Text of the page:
-Apply to the Japan Fulbright Memorial Fund Teacher Program. If you are chosen as a participant in the program, you will go to Japan for three weeks and learn about Japan’s excellent educational system and culture. I went November of 2005, and visited Tokyo and Hiroshima. Everything I thought about Japanese schooling was wrong. Check out the program at www.fulbrightmemorialfund.jp.

-Need an online translator? Check out Babel Fish Translation at http://babelfish.altavista.com for free translations of text or web pages. The translator is able to translate between the following languages: English, Chinese, Dutch, French, German, Greek, Italian, Japanese, Korean, Portuguese, Russian, Spanish.

-Read aloud The Big Book for Peace, compiled by Ann Durell and Marilyn Sachs; it has wonderful stories about peace and is written and illustrated by talented people, including Lloyd Alexander, Jean Fritz, Lois Lowry, Marilyn Sachs, Yoshiko Uchida, and Maurice Sendak. It contains a variety of writing, including fables and poems, and is appropriate for ages 7-12.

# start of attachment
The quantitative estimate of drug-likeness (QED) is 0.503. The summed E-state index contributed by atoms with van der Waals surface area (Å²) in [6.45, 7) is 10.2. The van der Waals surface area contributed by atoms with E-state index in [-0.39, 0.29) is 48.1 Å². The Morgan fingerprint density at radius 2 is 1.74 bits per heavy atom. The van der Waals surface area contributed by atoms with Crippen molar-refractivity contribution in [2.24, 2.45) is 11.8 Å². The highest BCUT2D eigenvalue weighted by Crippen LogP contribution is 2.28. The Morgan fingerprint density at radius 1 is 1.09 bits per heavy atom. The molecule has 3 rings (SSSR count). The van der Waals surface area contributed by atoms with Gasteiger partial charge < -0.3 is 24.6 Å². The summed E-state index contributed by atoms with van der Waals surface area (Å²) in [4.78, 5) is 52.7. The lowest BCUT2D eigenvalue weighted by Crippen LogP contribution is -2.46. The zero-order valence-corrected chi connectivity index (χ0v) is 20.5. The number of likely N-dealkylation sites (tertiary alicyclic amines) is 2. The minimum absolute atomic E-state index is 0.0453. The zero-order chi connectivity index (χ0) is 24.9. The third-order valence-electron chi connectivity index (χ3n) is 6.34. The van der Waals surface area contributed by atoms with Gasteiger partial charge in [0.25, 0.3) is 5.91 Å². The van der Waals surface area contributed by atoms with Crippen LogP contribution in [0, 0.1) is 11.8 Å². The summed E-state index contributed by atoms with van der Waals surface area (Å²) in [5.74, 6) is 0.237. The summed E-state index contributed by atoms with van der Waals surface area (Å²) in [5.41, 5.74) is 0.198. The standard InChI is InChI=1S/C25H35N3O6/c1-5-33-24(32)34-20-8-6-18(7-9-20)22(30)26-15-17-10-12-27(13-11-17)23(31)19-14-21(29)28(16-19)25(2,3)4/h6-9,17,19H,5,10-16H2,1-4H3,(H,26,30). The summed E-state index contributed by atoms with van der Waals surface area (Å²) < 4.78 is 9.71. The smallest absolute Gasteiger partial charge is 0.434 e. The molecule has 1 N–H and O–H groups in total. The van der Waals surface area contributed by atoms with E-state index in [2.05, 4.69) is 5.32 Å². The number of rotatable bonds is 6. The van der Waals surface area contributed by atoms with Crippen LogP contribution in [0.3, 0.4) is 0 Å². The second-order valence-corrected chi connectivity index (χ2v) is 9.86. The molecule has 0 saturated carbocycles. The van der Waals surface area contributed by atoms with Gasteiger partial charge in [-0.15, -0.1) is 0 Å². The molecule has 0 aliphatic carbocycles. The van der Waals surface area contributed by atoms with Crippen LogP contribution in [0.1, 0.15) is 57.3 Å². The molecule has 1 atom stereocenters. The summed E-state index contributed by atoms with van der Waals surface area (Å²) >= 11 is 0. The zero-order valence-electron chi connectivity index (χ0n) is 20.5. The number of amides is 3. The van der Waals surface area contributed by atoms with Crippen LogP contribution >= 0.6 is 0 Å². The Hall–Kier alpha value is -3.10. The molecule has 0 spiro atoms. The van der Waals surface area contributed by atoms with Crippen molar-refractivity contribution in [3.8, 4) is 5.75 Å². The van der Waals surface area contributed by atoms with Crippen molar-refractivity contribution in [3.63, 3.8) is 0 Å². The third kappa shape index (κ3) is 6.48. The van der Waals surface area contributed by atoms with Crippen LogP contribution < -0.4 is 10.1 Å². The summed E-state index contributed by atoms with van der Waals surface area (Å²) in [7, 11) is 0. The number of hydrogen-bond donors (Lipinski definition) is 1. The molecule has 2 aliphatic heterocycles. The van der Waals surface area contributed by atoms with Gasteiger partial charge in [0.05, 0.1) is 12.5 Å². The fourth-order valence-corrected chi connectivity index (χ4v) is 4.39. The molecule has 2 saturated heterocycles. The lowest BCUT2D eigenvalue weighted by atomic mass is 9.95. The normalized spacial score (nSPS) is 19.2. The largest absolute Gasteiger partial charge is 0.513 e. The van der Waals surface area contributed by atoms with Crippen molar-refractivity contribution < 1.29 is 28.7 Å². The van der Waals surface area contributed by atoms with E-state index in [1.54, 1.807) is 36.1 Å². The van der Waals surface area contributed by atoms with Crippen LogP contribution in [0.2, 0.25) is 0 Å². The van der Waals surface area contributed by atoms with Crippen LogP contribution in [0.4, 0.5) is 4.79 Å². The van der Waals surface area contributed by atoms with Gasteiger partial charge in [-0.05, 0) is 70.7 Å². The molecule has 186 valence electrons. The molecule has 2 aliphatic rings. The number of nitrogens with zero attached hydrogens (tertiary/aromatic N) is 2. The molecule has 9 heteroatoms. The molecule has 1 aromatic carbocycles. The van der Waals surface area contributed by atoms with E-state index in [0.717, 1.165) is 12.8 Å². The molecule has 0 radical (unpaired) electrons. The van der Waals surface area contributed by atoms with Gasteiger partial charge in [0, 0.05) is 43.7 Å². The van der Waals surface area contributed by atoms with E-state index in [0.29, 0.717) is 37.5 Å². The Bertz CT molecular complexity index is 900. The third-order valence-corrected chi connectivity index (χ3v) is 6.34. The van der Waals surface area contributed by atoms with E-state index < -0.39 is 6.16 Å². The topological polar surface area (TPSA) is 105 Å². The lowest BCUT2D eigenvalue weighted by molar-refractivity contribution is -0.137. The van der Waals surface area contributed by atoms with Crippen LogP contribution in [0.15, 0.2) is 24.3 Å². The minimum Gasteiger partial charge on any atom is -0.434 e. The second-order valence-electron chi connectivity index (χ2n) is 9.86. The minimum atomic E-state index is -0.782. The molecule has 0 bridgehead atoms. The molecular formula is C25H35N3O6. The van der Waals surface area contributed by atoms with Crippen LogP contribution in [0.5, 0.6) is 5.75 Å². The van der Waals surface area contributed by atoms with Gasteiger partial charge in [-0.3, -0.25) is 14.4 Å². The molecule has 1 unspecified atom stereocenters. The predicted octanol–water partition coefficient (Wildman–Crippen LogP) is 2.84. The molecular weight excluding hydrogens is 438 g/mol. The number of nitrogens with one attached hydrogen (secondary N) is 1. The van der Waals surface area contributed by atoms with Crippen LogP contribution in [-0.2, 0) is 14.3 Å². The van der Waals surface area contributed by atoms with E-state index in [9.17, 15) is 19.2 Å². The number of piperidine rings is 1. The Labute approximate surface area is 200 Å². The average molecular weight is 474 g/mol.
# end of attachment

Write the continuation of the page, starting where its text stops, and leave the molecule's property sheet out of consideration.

"To Children Who Don't Know the Atomic Bomb" by Akiko Takakura

8:15 a.m. on August 6, 1945

a very clear morning.

The mother preparing her baby's milk,

the old man watering his potted plants,

the old woman offering flowers at her Buddhist altar,

the young boy eating breakfast,

the father starting work at his company,

the thousands walking to work on the street,

all died.

Not knowing an atomic bomb would be dropped,

they lived as usual.

Suddenly, a flash.

"Ah!"


Just as they saw it,

people in houses were shoved over and smashed.

People walking on streets were blown away.

People were burned-faces,arms,legs-all over.

People were killed, all over

the city of Hiroshima